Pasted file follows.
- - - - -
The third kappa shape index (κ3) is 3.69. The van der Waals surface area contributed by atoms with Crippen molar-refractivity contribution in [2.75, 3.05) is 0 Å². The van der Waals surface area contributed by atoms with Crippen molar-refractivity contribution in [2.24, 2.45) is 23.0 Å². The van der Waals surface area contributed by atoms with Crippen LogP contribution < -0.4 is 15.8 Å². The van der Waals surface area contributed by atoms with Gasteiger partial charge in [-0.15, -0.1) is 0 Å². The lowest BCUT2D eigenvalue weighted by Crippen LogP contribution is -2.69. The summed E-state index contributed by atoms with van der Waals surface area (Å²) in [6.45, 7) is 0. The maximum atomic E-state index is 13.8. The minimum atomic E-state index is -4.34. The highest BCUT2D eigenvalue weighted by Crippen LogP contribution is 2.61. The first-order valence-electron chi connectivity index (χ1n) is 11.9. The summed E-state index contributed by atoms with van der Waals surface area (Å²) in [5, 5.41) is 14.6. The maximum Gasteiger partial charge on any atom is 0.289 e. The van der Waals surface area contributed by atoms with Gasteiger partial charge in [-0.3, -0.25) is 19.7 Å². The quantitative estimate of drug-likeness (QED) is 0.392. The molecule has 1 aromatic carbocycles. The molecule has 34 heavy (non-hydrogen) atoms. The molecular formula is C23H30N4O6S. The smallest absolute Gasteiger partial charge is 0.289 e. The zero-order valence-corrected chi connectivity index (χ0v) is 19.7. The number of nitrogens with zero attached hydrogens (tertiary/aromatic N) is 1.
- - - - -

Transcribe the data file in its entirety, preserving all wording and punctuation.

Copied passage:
The third kappa shape index (κ3) is 3.69. The van der Waals surface area contributed by atoms with Crippen molar-refractivity contribution in [2.75, 3.05) is 0 Å². The van der Waals surface area contributed by atoms with Crippen molar-refractivity contribution in [2.24, 2.45) is 23.0 Å². The van der Waals surface area contributed by atoms with Crippen LogP contribution < -0.4 is 15.8 Å². The van der Waals surface area contributed by atoms with Gasteiger partial charge in [-0.15, -0.1) is 0 Å². The lowest BCUT2D eigenvalue weighted by Crippen LogP contribution is -2.69. The summed E-state index contributed by atoms with van der Waals surface area (Å²) in [6.45, 7) is 0. The maximum atomic E-state index is 13.8. The minimum atomic E-state index is -4.34. The highest BCUT2D eigenvalue weighted by Crippen LogP contribution is 2.61. The first-order valence-electron chi connectivity index (χ1n) is 11.9. The summed E-state index contributed by atoms with van der Waals surface area (Å²) in [5, 5.41) is 14.6. The maximum Gasteiger partial charge on any atom is 0.289 e. The van der Waals surface area contributed by atoms with Gasteiger partial charge in [-0.3, -0.25) is 19.7 Å². The quantitative estimate of drug-likeness (QED) is 0.392. The molecule has 1 aromatic carbocycles. The molecule has 34 heavy (non-hydrogen) atoms. The molecular formula is C23H30N4O6S. The smallest absolute Gasteiger partial charge is 0.289 e. The zero-order valence-corrected chi connectivity index (χ0v) is 19.7. The number of nitrogens with zero attached hydrogens (tertiary/aromatic N) is 1.